Des labels ou des certifications telles que B-Corp ou Fair Wear Foundation peuvent augmenter autant que les «consommateurs astucieux» augmentent. Fair Wear Foundation est un organisme indépendant à but non lucratif qui «travaille avec les marques et les influenceurs de l’industrie pour améliorer les conditions de travail où vos vêtements sont fabriqués», à travers la vérification et le suivi des améliorations apportées. Cependant, la meilleure solution semble acheter plus intelligemment, en achetant moins, en achetant des articles durables et/ou recyclés …

Le nouveau centre commercial
Selon Global Footprint Network, en 2013, notre planète avait suffisamment de ressources pour que chacun de nous consomme 1,72 “hectares globaux” (global hectares, gha) par an – une unité standardisée qui mesure l’utilisation des ressources et les déchets. 1,39 correspond à peu près à ce que la personne moyenne en Afrique consomme. En revanche, dans d’autres régions de la planète, les gens consomment environ 2,31 gha par personne en Asie, 4,32 gha par personne en Europe, 8,6 gha par personne en Amérique du Nord, plusieurs fois leur part dédiée. Le moment de changer vous pensez? En Suède, le premier centre commercial ReTuna Återbruksgalleria vendant des produits, des objets, des meubles et des vêtements recyclés ou upcyclés a ouvert en 2015 grâce à un partenariat avec la municipalité. Un grand compromis entre faire des affaires et un meilleur consumérisme. Nous pouvons peut-être y trouver des sacs Ikea recyclés !


Source: Progrss


Source: Independent

Montrer l’exemple aux plus jeunes ?


It has already been 4 years since the collapse of the Rana Plaza in Bangladesh! What are the after-effects on our way of consuming fast-fashion?

Looking fashion = looking good?
Created after the catastrophe, the movement Fashion Revolution has made many operations to raise people awareness about the consequences of fast-fashion industry . Change our way of consuming fashion is challenging: buying things has become easier and faster with online shopping, the rise of more and more YouTubers telling you what are the “must-have” in clothing, bags, make-up leads you to extend your wish list, collections are continuously increasing (more than 20a year for Zara and up to 16 for H&M according to The Economist) and the crave for having posts/pictures/videos liked is going stronger.

Sustainability, as a driver for fashion
In The state of fashion, the first joint report from McKinsey and the Business of Fashion, we learn that “2016 can be summarized in three words: uncertain, changing, and challenging” by fashion executives around the world. Among the fashion industry trends of 2016, the report highlights that “[…] Consumers and brands have prioritized sustainable fashion, which is transforming product design and manufacturing”, with “more than 65% of emerging market consumers [who] actively seek sustainable fashion versus 32% or less in mature markets”. What to expect for 2017? According the report, “the shrewder shopper will be characterized by 6 main qualities: better informed, always “on”, more demanding, more conscious, more volatile, connected to others.”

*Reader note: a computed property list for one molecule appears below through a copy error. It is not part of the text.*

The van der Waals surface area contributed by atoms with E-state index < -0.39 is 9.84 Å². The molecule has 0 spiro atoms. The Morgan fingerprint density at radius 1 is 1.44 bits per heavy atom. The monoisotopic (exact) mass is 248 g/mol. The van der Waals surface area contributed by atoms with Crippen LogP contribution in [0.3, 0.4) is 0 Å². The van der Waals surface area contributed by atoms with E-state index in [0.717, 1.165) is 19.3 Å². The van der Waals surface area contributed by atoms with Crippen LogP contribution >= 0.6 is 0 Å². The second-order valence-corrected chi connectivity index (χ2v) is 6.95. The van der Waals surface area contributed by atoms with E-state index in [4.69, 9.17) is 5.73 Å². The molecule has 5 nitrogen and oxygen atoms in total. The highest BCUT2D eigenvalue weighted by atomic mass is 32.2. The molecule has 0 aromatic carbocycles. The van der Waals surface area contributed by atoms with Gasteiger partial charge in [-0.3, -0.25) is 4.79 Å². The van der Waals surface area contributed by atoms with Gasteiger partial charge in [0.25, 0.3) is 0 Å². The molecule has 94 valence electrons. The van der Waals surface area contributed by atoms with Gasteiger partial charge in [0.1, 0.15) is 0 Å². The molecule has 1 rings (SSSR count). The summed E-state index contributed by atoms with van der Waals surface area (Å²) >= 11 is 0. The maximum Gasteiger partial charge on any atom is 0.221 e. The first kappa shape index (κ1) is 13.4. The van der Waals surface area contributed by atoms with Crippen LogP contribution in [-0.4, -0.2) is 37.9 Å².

Source: The State of Fashion 2017 – page 70

Aware of such trend, many new ethical brands have spread over the market. Besides the brands I usually quote (TOMS, Veja, Faguo, Ekyog, Hamilton Perkins, WWoW etc.), there are also Reformation (2009), Matt & Nat (1995), Birdsong (2014), Le Bijou Parisien (2015), and online boutiques such as Rêve En Vert and Gather & See, which are collecting all ethical brands in one place.


Source: Birdsong

What about consumption?
Labels or certifications such as B-Corp or Fair Wear Foundation may increase as much as “shrewder consumers” increase. Fair Wear Foundation is an independent, non-profit organization, who “works with brands and industry influencers to improve working conditions where your clothing is made” through verification and keeping track of improvements made. However, the best solution seems to be buying smarter, by buying less and sustainable and or recycled items…

The new mall model
According to Global Footprint Network, in 2013, our planet only had enough resources for each of us to consume 1,72 “global hectares” (gha) per year – a standardized unit that measures resource use and waste. 1,39 corresponds roughly to what the average person in Africa consumes. By contrast, in other regions of the planet, people consume about 2,31 gha per person in Asia, 4,32 gha per person in Europe, 8,6 gha per person in North America, many times their fair share. Time to change you think? In Sweden, the first shopping mall ReTuna Återbruksgalleria selling recycled or upcycled products, objects, furniture and garments has opened in 2015, thanks to a partnership with the municipality. A great compromise between making business and better consumerism. We may find recycled Ikea bags for sale!


Source: Progrss


Source: Independent

Teaching the young ones by doing